(A) To prepare pastry (use the shortcrust pastry method)
  1. Sift flour mixture, with the sieve held high above the bowl, to allow as much air to be incorporated as possible. Do it twice.
  2. Cut the butter into small cubes and add to the flour. Continue cutting the butter into the flour until well blended. Then, rub butter into flour lightly and gently with fingertips, until mixture resembles breadcrumbs, lifting it high while doing so.

    Shortcrust pastry preparation for Apple Pie
  3. Add vanilla essence mixture, 1 tablespoon at a time sprinkling evenly all round and gathering the crumbs all together with your fingertips to form a ball of dough which should leave the bowl clean.
  4. Cover it with a wrap and leave it to rest in the fridge for 20-30 mins as advised by experts, though I usually omit this step and use it straightaway.
  5. Divide the dough into 2 parts, with one part slightly larger than the other. Turn out the larger dough onto a lightly floured surface. With a lightly flour-dusted rolling pin, roll it out into a roundish-shaped pastry, 12-inch diameter (large enough to line the pie pan with an overhang of 1/2 inch) and 1/8 inch thick. You'd need to re-dust the rolling pin a few times with flour to prevent the pastry from sticking. (tip: I usually have the dough rolled onto a lightly floured aluminium foil placed on a hard surface so that the pastry can be easily lifted to invert over the pie dish as seen in the images below).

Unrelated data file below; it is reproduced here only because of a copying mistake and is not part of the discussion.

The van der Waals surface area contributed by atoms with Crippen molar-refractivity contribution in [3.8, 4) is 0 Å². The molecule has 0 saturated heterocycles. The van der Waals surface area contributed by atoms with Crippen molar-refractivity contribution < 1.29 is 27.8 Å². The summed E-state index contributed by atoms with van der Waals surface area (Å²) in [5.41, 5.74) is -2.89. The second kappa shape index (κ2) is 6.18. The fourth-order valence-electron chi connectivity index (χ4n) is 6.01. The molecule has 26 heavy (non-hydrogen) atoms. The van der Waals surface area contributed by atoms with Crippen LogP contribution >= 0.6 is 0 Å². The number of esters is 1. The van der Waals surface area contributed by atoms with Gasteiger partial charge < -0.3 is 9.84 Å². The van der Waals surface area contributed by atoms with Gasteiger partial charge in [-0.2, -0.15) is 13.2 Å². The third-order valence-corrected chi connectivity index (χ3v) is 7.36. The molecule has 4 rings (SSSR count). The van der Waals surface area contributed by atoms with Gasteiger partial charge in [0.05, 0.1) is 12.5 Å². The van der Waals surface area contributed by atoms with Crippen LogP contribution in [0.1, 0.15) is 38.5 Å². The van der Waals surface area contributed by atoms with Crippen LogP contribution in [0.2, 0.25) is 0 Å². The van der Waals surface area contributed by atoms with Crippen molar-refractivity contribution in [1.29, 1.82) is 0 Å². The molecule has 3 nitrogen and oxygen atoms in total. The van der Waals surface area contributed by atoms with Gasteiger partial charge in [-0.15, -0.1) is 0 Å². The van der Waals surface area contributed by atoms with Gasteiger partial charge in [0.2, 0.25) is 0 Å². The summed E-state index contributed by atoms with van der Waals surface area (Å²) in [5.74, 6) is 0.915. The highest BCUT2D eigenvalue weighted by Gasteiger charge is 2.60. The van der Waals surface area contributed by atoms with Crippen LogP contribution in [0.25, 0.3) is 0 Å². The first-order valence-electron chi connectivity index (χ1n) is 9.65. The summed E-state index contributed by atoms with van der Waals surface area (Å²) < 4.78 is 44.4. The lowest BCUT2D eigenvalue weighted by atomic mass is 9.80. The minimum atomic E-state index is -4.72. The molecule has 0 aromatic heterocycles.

Shortcrust pastry preparation for Apple Pie
  6. Gently lift the pastry with the aluminium foil and invert it to fit the inside of the pie pan. Or you can wrap the pastry around the flour-dusted rolling pin and unroll it onto the pan.
  7. Take the second smaller dough and roll it out thinly like the other larger dough, to form a slightly smaller rounded pastry that is large enough to cover the apple filling. Keep aside while you prepare the filling.
(B) To prepare apples for filling and complete the whole preparation
  1. Wash apples and use a peeler to remove skin of apples.
  2. Slice each apple with a slicer until all have been sliced. Alternatively, slice apples with a knife if you prefer them thicker.